I went back to the delivery room to tell your mom what was going on. While I was in there she tried to stand up out of bed and get in a wheelchair. About halfway through the trip she fainted. Grandma Burke, a nurse and I helped brace her fall to the ground. I was terrified. My daughter was having trouble breathing and my wife had just passed out. Thankfully within a few seconds mommy was conscious again and talking to me. Once she seemed stable I headed back to the NICU to be with you. Neither mommy nor I wanted you to be alone in these first moments of your life.
I sat by your side in the NICU four hours straight. First they gave you an IV for antibiotics to avoid infection and put your head in a chamber that had a high level of oxygen in it to help elevate your blood oxygen levels. Over the course of the next few hours they pumped high pressure air into your nose and drained your stomach with a tube. They also gave you steroids to help strengthen your premature lungs.
I stayed by your side through it all. There were a few points during this time where I couldn’t help but cry. My little girl was finally here, but I was having to watch her be hooked up to machines and pumped full of drugs. On top of that, your mommy was fainting and could not be there with us. Your grandpa Goodwin helped console me at one of the especially sad points.
Within a few hours mommy’s condition improved to where she could come be with us. We were finally a family, even if we had to be in the NICU. By the next morning the air tube was gone, and shortly thereafter they took the tube out of your stomach. Once you showed that you could regulate your body temperature they moved you to a “crib” at the front of the NICU. This is where we would spend the next five or six days with you.
The nurses seemed to think that you had “reflux” which made you spit up on a regular basis. Mommy and I disagreed with them, but eventually this problem went away. Then your “billyrubin” levels were high, indicating that you had jaundice. You had to put on some cool purple goggles and sit under blue lights to help alleviate the problem.
Those days in the NICU were especially rough on your mommy. She had spent ten days straight on bed rest in the hospital and now had to stay in the hospital six more with her daughter. She was discharged as a patient on Tuesday, so the hospital gave us a room in the rehab unit for the remainder of our stay with you. On Friday, February 9th the doctors agreed that you were ready to go home. Our kitchen floor was not quite ready so we took you to Aunt Sarah and Uncle Zach’s house for the first night.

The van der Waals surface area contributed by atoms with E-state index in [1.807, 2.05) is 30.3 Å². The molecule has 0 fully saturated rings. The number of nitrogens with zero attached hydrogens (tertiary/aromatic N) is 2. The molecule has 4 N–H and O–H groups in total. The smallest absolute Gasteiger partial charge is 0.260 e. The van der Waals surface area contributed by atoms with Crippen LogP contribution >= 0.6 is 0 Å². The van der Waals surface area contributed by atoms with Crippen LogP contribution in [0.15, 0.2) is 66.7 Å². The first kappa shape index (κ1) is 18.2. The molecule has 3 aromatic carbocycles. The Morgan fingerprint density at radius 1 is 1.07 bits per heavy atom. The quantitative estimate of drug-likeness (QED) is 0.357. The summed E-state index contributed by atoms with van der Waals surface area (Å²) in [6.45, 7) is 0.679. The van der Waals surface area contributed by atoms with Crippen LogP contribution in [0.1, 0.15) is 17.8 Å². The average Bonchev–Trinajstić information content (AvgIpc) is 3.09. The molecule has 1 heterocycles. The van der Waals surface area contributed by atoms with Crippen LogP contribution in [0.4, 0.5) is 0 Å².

It was such an amazing feeling to have you out in the “real world” and not hooked up to annoying machines and wires. All of our family stopped by to see you that night. The following day our kitchen was done and we arrived at home at last with our new bundle of joy! Our lives would never be the same again!
Looking back on your birth, I am thankful to God for the entire experience. I am thankful that there were ways to monitor both you and mommy after the leaking began. I am thankful that we had so many friends and family to keep mommy and I company for the countless days of bed rest. I am thankful that God brought you before the process drove your mommy crazy ( : I am thankful that mommy’s epidural worked so well. I am thankful that she did not need a C-section. I am thankful that all of our family and friends had ample time to arrive. I am thankful that an observant nurse saw your breathing problems. I am thankful that we had machines and medicine to help your lungs. I am thankful that you recovered quickly from your problems and met your milestones.
I am thankful. I am thankful. I am thankful. God blessed us immensely with the gift of a daughter. I am extremely excited to watch both you and our family grow in the upcoming years as we follow God’s path for us.
I like this one a lot
- Most of you probably know, but at about 5:00 Sunday afternoon we had our first child. She weighed 5 pounds 11 ounces and is named Ruby Elizabeth. We will have tons of pictures up soon, but it may take a few days to get back to a fast and consistent Internet connection.